Sen. Elizabeth Warren made key political hires in Iowa on Wednesday, signaling her intention to mount a strong campaign in the leadoff caucus state ahead of her first trip there as a likely presidential candidate.
The Massachusetts Democrat hired Brendan Summers, who managed the 2016 Iowa caucus campaign for Vermont Sen. Bernie Sanders, and Emily Parcell, whose past campaign roles include political director for Barack Obama's winning 2008 Iowa caucus campaign.
Perhaps more noteworthy, Warren also snapped up operatives fresh off victories in November's midterm elections who had been wooed by other prospective presidential candidates.
Warren hired Kane Miller, who managed Democrat Abby Finkenauer's winning campaign over GOP U.S. Rep. Rod Blum in Iowa, and Janice Rottenberg, who led the Iowa Democratic Party's coordinated campaign and was credited with helping the party win two GOP-held U.S. House seats and gain ground in the state legislature.
The moves follow Warren's decision to launch a presidential exploratory committee on Monday. The senator will hold multiple events across the state this weekend. And while other possible White House contenders, including Sens. Cory Booker of New Jersey and Kamala Harris of California, have already been to Iowa, the hires make clear that Warren intends to compete in the state.
Addressing reporters in Boston on Wednesday, Warren said she hoped the trip to Iowa would be a "conversation."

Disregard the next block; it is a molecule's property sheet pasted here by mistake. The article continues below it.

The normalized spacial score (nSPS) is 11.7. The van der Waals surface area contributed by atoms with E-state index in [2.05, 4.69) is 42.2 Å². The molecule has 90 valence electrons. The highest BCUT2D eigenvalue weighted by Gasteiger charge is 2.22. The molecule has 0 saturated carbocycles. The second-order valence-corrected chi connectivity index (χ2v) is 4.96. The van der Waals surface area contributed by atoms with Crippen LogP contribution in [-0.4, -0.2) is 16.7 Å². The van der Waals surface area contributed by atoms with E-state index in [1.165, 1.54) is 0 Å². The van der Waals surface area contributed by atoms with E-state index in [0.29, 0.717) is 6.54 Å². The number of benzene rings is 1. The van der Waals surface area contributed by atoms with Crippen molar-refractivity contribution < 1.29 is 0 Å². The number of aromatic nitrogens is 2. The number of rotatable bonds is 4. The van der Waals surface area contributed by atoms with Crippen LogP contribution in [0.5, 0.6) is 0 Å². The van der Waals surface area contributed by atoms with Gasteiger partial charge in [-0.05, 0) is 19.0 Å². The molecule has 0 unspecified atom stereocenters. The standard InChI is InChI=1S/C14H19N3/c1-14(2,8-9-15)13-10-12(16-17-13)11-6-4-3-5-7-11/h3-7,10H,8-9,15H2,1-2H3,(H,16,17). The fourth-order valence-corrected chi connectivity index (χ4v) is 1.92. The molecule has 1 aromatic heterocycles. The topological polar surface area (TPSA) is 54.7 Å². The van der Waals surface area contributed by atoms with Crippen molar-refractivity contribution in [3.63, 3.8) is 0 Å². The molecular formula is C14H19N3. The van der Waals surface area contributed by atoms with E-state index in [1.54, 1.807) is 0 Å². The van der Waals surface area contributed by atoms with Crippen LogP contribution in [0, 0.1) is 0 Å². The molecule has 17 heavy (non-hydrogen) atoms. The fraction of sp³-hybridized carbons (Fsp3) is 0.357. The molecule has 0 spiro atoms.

She said campaigning is about being able to "listen to people, to hear from people, to talk to people about the things that matter most in their lives."
A better-than-expected finish in Iowa could position Warren well in New Hampshire, where she would be expected to perform well as a neighbor to the first-in-the-nation primary state.
Warren, 69, is the first of the better-known national Democratic presidential prospects to announce an exploratory committee and set course for Iowa, marking the unofficial start in the campaign for the caucuses, scheduled for February 2020.
Her Monday video announcement sparked a polite response from President Donald Trump, a frequent sparring partner who has taunted her for her claim of Native American ancestry by calling her "Pocahontas."
"We'll see how she does. I wish her well," Trump said. "I hope she does well. I'd love to run against her."
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